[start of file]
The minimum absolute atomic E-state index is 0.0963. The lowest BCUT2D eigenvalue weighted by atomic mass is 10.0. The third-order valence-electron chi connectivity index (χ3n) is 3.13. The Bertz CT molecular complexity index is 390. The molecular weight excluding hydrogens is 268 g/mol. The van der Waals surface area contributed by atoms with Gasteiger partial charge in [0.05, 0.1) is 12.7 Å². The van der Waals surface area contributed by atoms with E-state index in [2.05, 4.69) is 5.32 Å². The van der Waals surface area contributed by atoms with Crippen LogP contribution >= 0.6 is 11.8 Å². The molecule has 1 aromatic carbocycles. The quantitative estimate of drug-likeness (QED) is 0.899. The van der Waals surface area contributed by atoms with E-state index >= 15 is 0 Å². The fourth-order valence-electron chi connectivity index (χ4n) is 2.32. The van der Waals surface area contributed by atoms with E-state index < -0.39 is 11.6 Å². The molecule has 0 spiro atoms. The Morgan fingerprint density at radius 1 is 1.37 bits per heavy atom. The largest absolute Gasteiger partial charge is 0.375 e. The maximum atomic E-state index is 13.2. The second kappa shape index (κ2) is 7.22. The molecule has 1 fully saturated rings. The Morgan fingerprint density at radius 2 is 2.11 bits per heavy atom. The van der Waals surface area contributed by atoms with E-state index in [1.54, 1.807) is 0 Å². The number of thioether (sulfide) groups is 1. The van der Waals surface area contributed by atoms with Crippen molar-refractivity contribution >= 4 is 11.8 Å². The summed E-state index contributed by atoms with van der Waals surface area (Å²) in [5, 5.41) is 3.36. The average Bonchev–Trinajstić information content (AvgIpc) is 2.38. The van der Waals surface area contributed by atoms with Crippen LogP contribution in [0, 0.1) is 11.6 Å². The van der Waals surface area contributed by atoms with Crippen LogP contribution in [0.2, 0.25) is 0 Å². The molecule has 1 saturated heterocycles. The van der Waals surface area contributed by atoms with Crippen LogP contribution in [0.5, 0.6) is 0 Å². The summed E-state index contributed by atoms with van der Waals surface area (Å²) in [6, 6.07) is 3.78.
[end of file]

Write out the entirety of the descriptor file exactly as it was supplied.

The minimum absolute atomic E-state index is 0.0963. The lowest BCUT2D eigenvalue weighted by atomic mass is 10.0. The third-order valence-electron chi connectivity index (χ3n) is 3.13. The Bertz CT molecular complexity index is 390. The molecular weight excluding hydrogens is 268 g/mol. The van der Waals surface area contributed by atoms with Gasteiger partial charge in [0.05, 0.1) is 12.7 Å². The van der Waals surface area contributed by atoms with E-state index in [2.05, 4.69) is 5.32 Å². The van der Waals surface area contributed by atoms with Crippen LogP contribution >= 0.6 is 11.8 Å². The molecule has 1 aromatic carbocycles. The quantitative estimate of drug-likeness (QED) is 0.899. The van der Waals surface area contributed by atoms with E-state index >= 15 is 0 Å². The fourth-order valence-electron chi connectivity index (χ4n) is 2.32. The van der Waals surface area contributed by atoms with E-state index < -0.39 is 11.6 Å². The molecule has 0 spiro atoms. The Morgan fingerprint density at radius 1 is 1.37 bits per heavy atom. The largest absolute Gasteiger partial charge is 0.375 e. The maximum atomic E-state index is 13.2. The second kappa shape index (κ2) is 7.22. The molecule has 1 fully saturated rings. The Morgan fingerprint density at radius 2 is 2.11 bits per heavy atom. The van der Waals surface area contributed by atoms with E-state index in [1.54, 1.807) is 0 Å². The number of thioether (sulfide) groups is 1. The van der Waals surface area contributed by atoms with Crippen molar-refractivity contribution >= 4 is 11.8 Å². The summed E-state index contributed by atoms with van der Waals surface area (Å²) in [5, 5.41) is 3.36. The average Bonchev–Trinajstić information content (AvgIpc) is 2.38. The van der Waals surface area contributed by atoms with Crippen LogP contribution in [0, 0.1) is 11.6 Å². The van der Waals surface area contributed by atoms with Crippen LogP contribution in [0.2, 0.25) is 0 Å². The molecule has 1 saturated heterocycles. The van der Waals surface area contributed by atoms with Crippen LogP contribution in [0.5, 0.6) is 0 Å². The summed E-state index contributed by atoms with van der Waals surface area (Å²) in [6, 6.07) is 3.78.